The Everett Zoning Board of Appeals denied two separate requests by applicants to erect large (14’ x 48’) electronic digital billboards on Lower Broadway Monday night, in deference to the “residential neighborhood” which has emerged in the area of the Charleston Chew Lofts and the planned $50 million apartment development that is going to begin construction next door.
The proposed digital billboards would have replaced existing static billboards at 20 Broadway and 30 Broadway. In the case of the 30 Broadway billboard site, the owners, Clear Channel Media, were also seeking permission to expand the size and height of the billboard. The existing billboard at 20 Broadway is already 14’ x 48.’
Appeals Board members Richard Zullo, John Christoforo, Michael Dantone and Joseph DeSisto voted unanimously in denying both proposals to light up Lower Broadway with signage, citing the opposition of residents and concern about the impact the billboards would have on traffic safety and quality of life issues in the area among other things.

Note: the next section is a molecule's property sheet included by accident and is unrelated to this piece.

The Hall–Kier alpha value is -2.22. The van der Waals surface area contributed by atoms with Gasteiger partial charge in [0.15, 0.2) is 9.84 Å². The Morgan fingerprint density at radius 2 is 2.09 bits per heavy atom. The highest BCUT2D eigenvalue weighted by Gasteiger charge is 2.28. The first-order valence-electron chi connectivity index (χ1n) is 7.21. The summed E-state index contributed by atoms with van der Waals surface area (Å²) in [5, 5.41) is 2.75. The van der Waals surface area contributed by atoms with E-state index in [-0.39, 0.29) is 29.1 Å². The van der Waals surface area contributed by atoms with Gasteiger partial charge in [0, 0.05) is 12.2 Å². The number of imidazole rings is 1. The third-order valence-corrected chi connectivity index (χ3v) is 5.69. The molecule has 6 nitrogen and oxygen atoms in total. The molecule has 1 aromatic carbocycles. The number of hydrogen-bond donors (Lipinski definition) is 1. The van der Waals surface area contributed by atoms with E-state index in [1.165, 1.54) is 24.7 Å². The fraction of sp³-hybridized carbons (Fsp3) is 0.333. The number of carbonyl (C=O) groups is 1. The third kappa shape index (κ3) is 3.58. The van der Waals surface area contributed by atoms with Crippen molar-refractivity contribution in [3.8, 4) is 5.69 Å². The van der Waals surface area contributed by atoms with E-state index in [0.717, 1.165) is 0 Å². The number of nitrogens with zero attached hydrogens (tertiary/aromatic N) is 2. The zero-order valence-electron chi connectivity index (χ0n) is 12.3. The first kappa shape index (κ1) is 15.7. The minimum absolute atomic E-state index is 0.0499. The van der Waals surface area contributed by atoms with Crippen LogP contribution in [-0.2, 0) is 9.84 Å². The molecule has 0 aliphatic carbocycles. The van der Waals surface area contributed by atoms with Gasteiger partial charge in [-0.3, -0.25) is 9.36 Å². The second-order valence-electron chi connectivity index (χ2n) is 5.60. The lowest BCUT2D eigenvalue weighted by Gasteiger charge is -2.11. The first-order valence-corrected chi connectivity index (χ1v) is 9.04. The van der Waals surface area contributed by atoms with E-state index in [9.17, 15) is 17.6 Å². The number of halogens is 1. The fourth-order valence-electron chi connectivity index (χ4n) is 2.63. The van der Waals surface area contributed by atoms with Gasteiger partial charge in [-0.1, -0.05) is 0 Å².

“I’ve been a member of this board for 14 or 15 years,” said Joseph DeSisto. “And, the number one thing I’ve learned in all of my years on this board is that unless it effects you as an individual, you really don’t have the same interests in an issue.”
DeSisto and his fellow board members not only denied the petitions to “upgrade” existing billboards, including expanding the size and height of a billboard at 30 Broadway, but once they had held the public hearing, the board also rejected one petitioner’s request to withdraw his petitions without prejudice. They chose instead to deny all aspects of the requests.
During the public hearing on the requests, the board heard from three residents of the Lower Broadway area, all of whom provided a different reasons for opposing the billboards. The board also noted close to a dozen letters and emails it had received from other residents who were also in opposition to the billboards.
The owners of both billboards, Clear Channel and Boston Outdoor Ventures, can appeal the ZBA decision to the Massachusetts Supreme Court.